top of page


Degenerative Disc Disease is a disease that causes the discs in the spine to break down or deteriorate.  

The spine is composed of vertebrae, a series of bones, the spinal canal, and rubber-like discs stacked on top of one another.  In the center of the spine, you will find the spinal cord, which is comprised of a bundle of nerves that provides the function to your arms and legs.

Each of the discs in your spine act as shock absorbers between each vertebrae helping to limit damage to the spinal tissues and bones. These discs are made of two parts. The nucleus pulposus is a gelatinous liquid-like center and the annulus fibrosus is a tough elastic band that circles the soft center.


Degenerative disc disease can occur in any part of the spine, however, it most frequently develops in the lower back. With age, the liquid-like center of the disc can begin to dry out, putting more pressure and friction on the disc. As the disc deteriorates, it can have an impact on the structure of the vertebrae. 

Risk Factors: 

This type of change can lead to additional pressure on the spinal cord and nerves and can lead to other conditions, including:



Symptoms of degenerative disc disease depend on the location affected and the severity. Symptoms can come on suddenly and with a lot of intensity or they can be mild and gradual.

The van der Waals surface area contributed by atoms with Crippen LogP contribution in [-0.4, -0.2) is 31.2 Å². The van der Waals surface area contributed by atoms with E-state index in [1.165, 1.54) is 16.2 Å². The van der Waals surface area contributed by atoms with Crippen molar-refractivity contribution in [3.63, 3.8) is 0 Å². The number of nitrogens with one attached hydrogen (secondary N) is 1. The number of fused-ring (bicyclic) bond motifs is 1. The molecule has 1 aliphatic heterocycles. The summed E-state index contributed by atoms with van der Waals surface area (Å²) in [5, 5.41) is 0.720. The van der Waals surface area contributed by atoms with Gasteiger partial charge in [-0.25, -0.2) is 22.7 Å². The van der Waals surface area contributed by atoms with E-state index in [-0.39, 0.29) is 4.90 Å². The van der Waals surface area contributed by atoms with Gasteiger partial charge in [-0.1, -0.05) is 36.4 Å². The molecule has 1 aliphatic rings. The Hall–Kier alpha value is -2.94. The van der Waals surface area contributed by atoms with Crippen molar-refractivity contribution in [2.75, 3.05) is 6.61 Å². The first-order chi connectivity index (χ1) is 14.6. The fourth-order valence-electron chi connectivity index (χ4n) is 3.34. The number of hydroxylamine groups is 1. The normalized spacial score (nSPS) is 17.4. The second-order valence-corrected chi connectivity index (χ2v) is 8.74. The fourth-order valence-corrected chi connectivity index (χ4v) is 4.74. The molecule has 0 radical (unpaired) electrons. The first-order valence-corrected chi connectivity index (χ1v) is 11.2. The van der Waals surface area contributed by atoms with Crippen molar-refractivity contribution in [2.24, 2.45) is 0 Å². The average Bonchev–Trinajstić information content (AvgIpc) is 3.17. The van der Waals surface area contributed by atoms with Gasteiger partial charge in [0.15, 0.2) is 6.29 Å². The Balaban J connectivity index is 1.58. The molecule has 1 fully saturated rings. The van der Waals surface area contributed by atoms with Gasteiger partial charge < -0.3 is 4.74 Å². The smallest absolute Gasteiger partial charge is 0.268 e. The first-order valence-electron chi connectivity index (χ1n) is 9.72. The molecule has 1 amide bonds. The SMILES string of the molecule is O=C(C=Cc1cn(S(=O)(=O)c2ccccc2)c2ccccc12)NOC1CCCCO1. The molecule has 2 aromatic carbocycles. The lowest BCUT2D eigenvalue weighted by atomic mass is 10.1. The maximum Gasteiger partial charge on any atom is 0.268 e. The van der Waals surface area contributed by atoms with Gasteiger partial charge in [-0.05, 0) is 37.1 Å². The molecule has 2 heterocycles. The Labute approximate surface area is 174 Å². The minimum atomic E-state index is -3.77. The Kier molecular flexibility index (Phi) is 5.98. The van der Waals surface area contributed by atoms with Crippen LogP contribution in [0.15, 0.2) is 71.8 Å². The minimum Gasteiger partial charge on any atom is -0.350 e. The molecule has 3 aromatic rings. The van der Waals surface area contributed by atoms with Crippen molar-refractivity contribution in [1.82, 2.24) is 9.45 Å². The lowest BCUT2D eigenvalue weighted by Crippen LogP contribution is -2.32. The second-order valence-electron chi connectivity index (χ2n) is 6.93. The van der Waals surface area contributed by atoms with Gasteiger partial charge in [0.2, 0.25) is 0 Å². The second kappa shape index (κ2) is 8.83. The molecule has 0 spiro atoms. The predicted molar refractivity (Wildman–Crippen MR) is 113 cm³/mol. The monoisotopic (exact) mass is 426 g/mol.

To diagnose, your doctor will perform a clinical exam and ask you a number of questions regarding your symptoms.  Your doctor may look for abnormalities via a physical examination, X-rays, computed tomography (CT) scans, and magnetic resonance imaging (MRI). 



When appropriate, non-surgical intervention is the first choice and may include:

1. Medications (anti-inflammatories, muscle relaxants, steroids)

2. Physical Therapy (core strengthening, stretching, soft tissue release)

3. Steroid Injections (epidural, facet blocks)


If conservative treatment fails, surgery may be recommended to treat the underlying condition.

bottom of page